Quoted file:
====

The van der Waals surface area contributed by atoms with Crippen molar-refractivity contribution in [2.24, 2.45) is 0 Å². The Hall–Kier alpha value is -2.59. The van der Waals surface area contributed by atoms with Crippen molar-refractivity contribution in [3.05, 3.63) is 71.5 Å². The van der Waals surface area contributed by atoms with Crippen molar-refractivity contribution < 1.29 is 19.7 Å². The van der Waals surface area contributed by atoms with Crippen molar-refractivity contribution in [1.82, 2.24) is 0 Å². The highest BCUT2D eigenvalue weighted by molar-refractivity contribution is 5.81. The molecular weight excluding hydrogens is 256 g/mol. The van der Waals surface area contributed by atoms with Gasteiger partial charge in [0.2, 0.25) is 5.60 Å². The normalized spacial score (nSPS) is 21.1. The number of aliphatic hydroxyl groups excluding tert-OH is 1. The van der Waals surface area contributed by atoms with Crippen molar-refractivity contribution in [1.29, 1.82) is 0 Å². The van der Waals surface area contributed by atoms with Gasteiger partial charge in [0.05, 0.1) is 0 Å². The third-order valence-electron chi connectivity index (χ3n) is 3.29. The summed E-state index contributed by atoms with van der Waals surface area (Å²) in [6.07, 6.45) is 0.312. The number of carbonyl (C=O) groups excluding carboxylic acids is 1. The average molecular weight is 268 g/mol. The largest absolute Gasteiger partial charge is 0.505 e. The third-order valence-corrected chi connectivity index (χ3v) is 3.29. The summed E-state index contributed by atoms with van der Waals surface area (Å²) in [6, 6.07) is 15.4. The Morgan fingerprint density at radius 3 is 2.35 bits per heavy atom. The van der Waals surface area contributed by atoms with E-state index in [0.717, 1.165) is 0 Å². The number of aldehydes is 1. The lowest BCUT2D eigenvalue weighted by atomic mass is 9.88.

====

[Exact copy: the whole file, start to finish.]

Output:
The van der Waals surface area contributed by atoms with Crippen molar-refractivity contribution in [2.24, 2.45) is 0 Å². The Hall–Kier alpha value is -2.59. The van der Waals surface area contributed by atoms with Crippen molar-refractivity contribution in [3.05, 3.63) is 71.5 Å². The van der Waals surface area contributed by atoms with Crippen molar-refractivity contribution < 1.29 is 19.7 Å². The van der Waals surface area contributed by atoms with Crippen molar-refractivity contribution in [1.82, 2.24) is 0 Å². The highest BCUT2D eigenvalue weighted by molar-refractivity contribution is 5.81. The molecular weight excluding hydrogens is 256 g/mol. The van der Waals surface area contributed by atoms with Gasteiger partial charge in [0.2, 0.25) is 5.60 Å². The normalized spacial score (nSPS) is 21.1. The number of aliphatic hydroxyl groups excluding tert-OH is 1. The van der Waals surface area contributed by atoms with Crippen molar-refractivity contribution in [1.29, 1.82) is 0 Å². The van der Waals surface area contributed by atoms with Gasteiger partial charge in [0.05, 0.1) is 0 Å². The third-order valence-electron chi connectivity index (χ3n) is 3.29. The summed E-state index contributed by atoms with van der Waals surface area (Å²) in [6.07, 6.45) is 0.312. The number of carbonyl (C=O) groups excluding carboxylic acids is 1. The average molecular weight is 268 g/mol. The largest absolute Gasteiger partial charge is 0.505 e. The third-order valence-corrected chi connectivity index (χ3v) is 3.29. The summed E-state index contributed by atoms with van der Waals surface area (Å²) in [6, 6.07) is 15.4. The Morgan fingerprint density at radius 3 is 2.35 bits per heavy atom. The van der Waals surface area contributed by atoms with E-state index in [0.717, 1.165) is 0 Å². The number of aldehydes is 1. The lowest BCUT2D eigenvalue weighted by atomic mass is 9.88.